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Thursday, 3 November 2011

Kirby's - Botanical Brew and Mineral Water in Ipswich

I was asked a few days ago whether I knew anything of Kirby's Mineral Water Manufacturers in Ipswich, I didn’t, so I thought I’d try to dig up some information on this local business. I wasn’t really aware that the late Victorians drank anything other than tea, coffee, milk, alcohol (especially beer) and ‘tap’ water.

There were a few fresh water springs in and around the centre of Ipswich, the most well-known was Holy Wells. The Cobbold family had these spring waters sent downstream to ship to their brewery in Harwich, then later to supply their brewery at Cliff Quay. However, by the time these spring waters reached the slum areas occupied by the poorest families, it was often contaminated due to poor hygiene and sanitary conditions.

We’ve all heard that in the past almost everyone drank beer, and we assume that everyone (including the children) was walking round ‘three sheets to the wind’. However, that’s not quite true. The beer then was not as it is today.  Although the process involved in making it was much the same (it was flavoured with plants and then fermented so the liquor could be drawn off and consumed) this beer was not as strong as we would like to believe and probably not as flavoursome.  The process of fermenting was not to make alcohol but to make it safe to drink so it had a low alcohol content. In Ipswich, there is a saying that we had a beer house or tavern for every day of the year! While this is not absolutely true, there were very many and certainly far more than there are now.

So when and where do botanical brew and mineral water fit in to Ipswich’s beer loving community?

 The Cornhill, Ipswich 1902

Charles and Alice Kirby were first seen in the 1901 census living at 107 and 109 Hervey Street, with their 7 month old son Robert.  At this time Charles’ occupation was Botanical Brewer.  I dangled a little man on Google Street Maps to see where these premises were.  Numbers 107 and 109 are still joined and there is even a little archway through which they probably sent off their carts to deliver the brew.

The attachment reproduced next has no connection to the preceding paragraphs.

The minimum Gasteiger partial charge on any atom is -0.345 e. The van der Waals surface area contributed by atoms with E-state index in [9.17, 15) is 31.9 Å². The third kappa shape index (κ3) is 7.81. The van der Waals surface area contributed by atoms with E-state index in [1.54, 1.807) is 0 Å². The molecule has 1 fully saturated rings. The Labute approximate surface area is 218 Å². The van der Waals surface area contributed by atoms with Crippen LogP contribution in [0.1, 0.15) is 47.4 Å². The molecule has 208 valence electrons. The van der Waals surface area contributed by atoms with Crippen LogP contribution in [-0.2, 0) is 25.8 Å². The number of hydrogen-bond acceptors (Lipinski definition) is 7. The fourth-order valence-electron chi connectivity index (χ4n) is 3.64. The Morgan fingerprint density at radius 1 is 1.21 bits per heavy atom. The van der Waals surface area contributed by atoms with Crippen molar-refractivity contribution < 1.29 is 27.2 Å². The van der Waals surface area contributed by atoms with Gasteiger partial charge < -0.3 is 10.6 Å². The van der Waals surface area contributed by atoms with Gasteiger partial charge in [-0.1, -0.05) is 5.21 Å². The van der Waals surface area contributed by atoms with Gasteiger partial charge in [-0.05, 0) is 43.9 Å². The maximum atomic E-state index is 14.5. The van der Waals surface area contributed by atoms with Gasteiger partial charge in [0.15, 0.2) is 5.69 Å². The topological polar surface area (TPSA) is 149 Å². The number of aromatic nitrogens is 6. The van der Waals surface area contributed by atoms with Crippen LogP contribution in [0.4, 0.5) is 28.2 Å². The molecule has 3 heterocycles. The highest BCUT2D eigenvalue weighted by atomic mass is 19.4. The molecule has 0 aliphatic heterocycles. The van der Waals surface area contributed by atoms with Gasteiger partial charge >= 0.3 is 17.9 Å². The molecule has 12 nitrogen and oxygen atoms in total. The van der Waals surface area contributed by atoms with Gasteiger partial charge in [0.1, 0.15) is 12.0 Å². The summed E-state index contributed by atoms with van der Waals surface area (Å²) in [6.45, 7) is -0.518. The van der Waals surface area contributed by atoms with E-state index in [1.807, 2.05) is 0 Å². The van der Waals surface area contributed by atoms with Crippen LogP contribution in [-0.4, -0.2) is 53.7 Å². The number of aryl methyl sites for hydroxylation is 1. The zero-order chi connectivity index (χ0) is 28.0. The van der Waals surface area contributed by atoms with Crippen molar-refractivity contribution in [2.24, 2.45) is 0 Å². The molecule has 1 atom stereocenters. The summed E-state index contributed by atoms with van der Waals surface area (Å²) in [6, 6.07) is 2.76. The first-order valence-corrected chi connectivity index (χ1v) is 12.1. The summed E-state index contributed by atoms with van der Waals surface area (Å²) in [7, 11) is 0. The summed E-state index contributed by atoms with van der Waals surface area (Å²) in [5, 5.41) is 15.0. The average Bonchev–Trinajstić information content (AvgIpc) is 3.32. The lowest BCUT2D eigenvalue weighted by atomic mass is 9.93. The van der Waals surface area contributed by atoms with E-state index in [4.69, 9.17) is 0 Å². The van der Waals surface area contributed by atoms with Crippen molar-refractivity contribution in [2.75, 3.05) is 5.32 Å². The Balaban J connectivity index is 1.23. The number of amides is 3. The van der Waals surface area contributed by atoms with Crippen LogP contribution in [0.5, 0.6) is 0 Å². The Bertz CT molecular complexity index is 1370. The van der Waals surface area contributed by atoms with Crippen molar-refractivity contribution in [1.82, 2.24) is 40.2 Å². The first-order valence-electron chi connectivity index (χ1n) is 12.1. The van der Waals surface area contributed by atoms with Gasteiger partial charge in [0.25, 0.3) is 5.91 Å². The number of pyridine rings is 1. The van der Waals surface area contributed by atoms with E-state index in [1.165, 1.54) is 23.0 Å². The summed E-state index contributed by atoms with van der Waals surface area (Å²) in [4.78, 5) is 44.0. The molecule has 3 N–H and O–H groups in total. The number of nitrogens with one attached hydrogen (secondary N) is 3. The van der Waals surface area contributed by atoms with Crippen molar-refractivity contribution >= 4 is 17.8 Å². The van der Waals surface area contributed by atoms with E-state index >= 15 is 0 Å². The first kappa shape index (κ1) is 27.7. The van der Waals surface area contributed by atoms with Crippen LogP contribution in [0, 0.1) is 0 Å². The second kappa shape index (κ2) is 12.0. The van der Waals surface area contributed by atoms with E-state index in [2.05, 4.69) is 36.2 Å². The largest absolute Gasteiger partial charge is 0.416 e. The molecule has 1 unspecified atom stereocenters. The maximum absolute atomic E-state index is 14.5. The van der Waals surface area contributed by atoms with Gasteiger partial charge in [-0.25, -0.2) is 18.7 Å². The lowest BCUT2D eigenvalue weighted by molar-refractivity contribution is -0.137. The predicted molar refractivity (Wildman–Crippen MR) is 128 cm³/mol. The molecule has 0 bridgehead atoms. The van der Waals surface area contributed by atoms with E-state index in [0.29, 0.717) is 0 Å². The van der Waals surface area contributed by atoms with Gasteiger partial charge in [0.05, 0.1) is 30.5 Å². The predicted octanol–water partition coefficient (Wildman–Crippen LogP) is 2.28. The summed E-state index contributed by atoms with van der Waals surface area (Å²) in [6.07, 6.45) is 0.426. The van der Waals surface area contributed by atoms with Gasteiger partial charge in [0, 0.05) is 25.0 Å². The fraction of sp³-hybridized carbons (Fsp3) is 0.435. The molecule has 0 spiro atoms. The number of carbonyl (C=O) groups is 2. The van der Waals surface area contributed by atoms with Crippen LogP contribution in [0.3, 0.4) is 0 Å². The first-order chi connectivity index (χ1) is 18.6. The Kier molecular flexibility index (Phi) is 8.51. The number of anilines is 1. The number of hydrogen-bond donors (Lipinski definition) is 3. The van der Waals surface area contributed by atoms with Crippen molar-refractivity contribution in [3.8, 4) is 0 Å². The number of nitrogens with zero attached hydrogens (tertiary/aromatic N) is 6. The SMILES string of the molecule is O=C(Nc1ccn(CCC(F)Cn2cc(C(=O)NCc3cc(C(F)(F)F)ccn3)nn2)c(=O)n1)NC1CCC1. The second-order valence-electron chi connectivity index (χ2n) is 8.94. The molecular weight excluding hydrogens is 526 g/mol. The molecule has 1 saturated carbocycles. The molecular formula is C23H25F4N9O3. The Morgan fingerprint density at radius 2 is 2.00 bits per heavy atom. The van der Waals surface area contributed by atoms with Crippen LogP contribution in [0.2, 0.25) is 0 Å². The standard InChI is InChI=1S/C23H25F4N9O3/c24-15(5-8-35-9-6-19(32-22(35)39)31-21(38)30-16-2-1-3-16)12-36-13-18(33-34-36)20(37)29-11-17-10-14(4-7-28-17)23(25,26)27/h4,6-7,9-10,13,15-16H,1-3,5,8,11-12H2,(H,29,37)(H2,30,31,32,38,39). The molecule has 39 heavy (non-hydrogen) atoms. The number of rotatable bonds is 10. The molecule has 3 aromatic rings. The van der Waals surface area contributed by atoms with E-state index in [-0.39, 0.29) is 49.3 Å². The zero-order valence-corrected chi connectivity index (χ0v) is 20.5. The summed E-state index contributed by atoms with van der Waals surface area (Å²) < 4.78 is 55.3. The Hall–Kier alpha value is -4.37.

Botanical brew is a soft drink brewed using natural herbs and made by a boiling process rather than fermentation. These would be drinks like dandelion and burdock, barley water, lemonade and ginger beer. The production and distribution of these drinks in the late nineteenth century can be regarded as the beginning of the soft drinks industry and many producers switched from manufacturing mineral water to making these herbal drinks. However, the Kirby family did it the other way round.

Mineral water originated from the health spas around Europe, they thought that the waters had special properties and people went to these spas to take the waters and improve their health.  Mineral water suppliers at The Great Exhibition of 1851 changed this by introducing bottled water. Instead of having to make a costly visit to take the waters, you could have the waters brought to you. Towards the end of the nineteenth century, mineral water and non-alcoholic drinks became less about their health benefits and more about taste and quenching a thirst.  It was about this time too that these sorts of drinks became more accessible to the lower classes.